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Endocrine System

An overview of the endocrine system, including the molecular physiology of lipid-soluable and water-soluble hormones.

Brandon Poe

on 26 September 2015

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Transcript of Endocrine System

circadian rhythms
chemical concentrations of interstial fluids
metabolism and energy
contraction of cardiac and smooth muscles
glandular secretions
immune physiology
bone and organ growth
reproductive physiology
immune development
Chemical Classes of Hormones
Lipid-soluble hormones are based on hydrocarbon molecules such as steroids. Water-soluble hormones may be based on amino acids (including protein hormones) or derived from hydrocarbons that have hydrophilic functional groups added to them by enzymes.
Since blood, the medium that hormones travel through, is mostly water, lipid-soluble hormones have to associate with special transport proteins, however water-soluble hormones dissolve in blood easily.
Lipid-soluble hormones cross the lipid bilayer cell membrane easily, so their receptors are in the cell nucleus. Water-soluble hormones can not cross the cell membrane, so they bind to transmembrane receptor proteins.
Hormone Actions and Regulation
Hormone Secretion
Hormone Interactions
Hormones are secreted from the cells that produce them through the endomembranous system
genes are transcribed in the nucleus
mRNA is translated by ribosomes on the rough ER
protein is moved to the Golgi apparatus by transport vesicle
Golgi apparatus packages protein into secretory vesicle
vesicle merges with cell membrane and releases hormone through exocytosis
The synergistic effect occurs when more than one hormone produces the same effects and their combined effects are greater or more extensive than the sum of each hormone acting alone.

An example is the combined effects of follicle stimulating hormone and estrogens on the maturation of egg cells in the ovary. Neither one could activate the entire process, but together they cuase it to happen.
Hypothalamic Regulation and the Pituitary Gland
Comparison of Nervous and Endocrine Communication
Pancreatic Endocrine Function
Regulation of Calcium levels:
Thyroid and Parathyroid

Hormone production and secretion is regulated by:
signals from the nervous system,
chemical changes in the blood, and
other hormones
Often, a homeostatic mechanism is based on the endocrine function of two competing hormones. When one hormone causes a change, the antagonist is there to keep the controlled condition under check.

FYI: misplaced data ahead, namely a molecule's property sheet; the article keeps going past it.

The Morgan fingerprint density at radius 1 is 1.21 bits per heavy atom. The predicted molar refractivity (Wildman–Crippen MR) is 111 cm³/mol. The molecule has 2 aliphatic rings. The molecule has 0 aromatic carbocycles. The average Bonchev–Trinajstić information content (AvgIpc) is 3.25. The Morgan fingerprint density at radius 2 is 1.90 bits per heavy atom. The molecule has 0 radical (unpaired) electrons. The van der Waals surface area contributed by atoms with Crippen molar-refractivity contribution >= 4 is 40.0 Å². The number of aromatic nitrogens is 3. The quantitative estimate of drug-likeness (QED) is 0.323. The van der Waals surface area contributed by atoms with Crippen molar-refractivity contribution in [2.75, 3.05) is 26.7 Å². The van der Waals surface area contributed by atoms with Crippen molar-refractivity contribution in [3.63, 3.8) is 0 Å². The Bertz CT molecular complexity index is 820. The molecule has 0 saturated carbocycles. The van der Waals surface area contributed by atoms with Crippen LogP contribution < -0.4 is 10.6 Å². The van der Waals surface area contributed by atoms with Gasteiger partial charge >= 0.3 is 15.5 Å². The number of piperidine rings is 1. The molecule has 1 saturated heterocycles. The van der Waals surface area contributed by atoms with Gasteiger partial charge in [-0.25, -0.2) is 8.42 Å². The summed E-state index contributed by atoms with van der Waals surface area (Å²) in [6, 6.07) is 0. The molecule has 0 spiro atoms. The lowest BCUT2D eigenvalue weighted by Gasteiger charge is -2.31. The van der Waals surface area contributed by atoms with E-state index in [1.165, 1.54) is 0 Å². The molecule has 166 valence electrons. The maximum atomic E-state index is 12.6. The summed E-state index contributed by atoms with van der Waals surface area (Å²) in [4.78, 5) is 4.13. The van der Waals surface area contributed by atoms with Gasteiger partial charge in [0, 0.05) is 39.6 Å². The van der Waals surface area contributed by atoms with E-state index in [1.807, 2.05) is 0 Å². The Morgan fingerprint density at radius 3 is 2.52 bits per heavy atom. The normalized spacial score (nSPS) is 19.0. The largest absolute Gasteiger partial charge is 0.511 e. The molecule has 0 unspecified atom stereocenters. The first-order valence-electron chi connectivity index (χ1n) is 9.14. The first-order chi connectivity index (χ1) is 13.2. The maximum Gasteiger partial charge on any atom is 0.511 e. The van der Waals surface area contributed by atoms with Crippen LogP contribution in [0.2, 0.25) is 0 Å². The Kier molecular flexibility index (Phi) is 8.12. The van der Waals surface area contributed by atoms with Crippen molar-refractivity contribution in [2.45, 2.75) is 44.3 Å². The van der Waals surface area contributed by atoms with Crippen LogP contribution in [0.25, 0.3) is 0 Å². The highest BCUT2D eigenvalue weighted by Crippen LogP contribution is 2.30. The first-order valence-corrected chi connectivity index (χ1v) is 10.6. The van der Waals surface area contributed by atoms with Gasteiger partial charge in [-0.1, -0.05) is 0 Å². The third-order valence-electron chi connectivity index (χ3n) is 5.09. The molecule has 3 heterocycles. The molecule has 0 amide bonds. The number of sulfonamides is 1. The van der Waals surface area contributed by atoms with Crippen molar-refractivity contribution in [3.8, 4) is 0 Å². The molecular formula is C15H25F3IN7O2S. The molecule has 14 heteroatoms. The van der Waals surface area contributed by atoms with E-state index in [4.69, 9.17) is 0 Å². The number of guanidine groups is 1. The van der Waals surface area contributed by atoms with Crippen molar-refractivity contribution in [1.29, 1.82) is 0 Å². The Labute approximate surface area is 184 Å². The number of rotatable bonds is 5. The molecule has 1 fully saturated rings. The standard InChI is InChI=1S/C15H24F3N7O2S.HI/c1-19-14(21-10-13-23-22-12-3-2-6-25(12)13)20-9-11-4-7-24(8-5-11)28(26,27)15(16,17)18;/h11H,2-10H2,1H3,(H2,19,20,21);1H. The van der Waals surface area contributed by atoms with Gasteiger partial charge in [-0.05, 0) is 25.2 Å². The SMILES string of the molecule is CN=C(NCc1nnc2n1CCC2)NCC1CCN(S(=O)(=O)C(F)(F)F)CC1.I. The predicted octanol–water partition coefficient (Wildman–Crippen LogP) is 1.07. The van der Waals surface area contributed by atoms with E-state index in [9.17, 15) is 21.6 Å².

An example of this antagonistic interplay is the combined effects of insulin and glucagon. Insulin lowers blood-glucose levels (for example, after eating) and glucagon raises blood-glucose levels (after fasting). These two hormones are produced and released from the same gland (the pancreas).
What molecule is the precursor for this hormone?
A) cholesterol
B) amino acid
C) serotonin
D) prostaglandin
Which of the following is the vesicle that releases the hormone into the extracellular space?
What type of cells release hypothalamic hormones?

A) glandular cells
B) epithelial cells
C) neurosecretory cells
D) sympathetic cells
What is necessary for a cell to have to make it the "target cell" of a hormone?

A) nucleus
B) neurotransmitter
C) receptor
D) synapse
Where are posterior pituitary hormones made?

A) anterior pituitary
B) posterior pituitary
C) hypothalamus
D) pineal gland
Which of the following is not a water-soluable hormone?

A) testosterone
B) insulin
C) epinephrine
D) oxytocin
Which of the following is a second messenger?

A) hormone
C) receptor protein
D) effector protein
What neurotransmitter receptor is found in cardiac tissue and causes the muscle to contract more slowly?

A) Alpha-adrenergic
B) Muscarinic
C) Beta-adrenergic
D) Nicotinic
What hormone would cause the pupil to dilate

A) Acetylcholine
B) Norepinephrine
C) Serotonin
D) Epinephrine
Growth and Development
Hormone Receptors
For lipid-soluble hormones
For water-soluble hormones
Endocrine System
Endocrine System
Image source: https://en.wikipedia.org/wiki/Growth_hormone
Growth Hormone
Image source: https://en.wikipedia.org/wiki/File:Second_Messenger_System.jpg
Image source: https://en.wikipedia.org/wiki/File:Second_Messenger_System.jpg
G-Protein Coupled Receptor (GPCR)
Receptor protein
Effector protein
Image adapted from: Abe, K. (2000) Journal of Cerebral Blood Flow & Metabolism 20, 1393–1408 http://www.nature.com/jcbfm/journal/v20/n10/images/9590992f1.jpg
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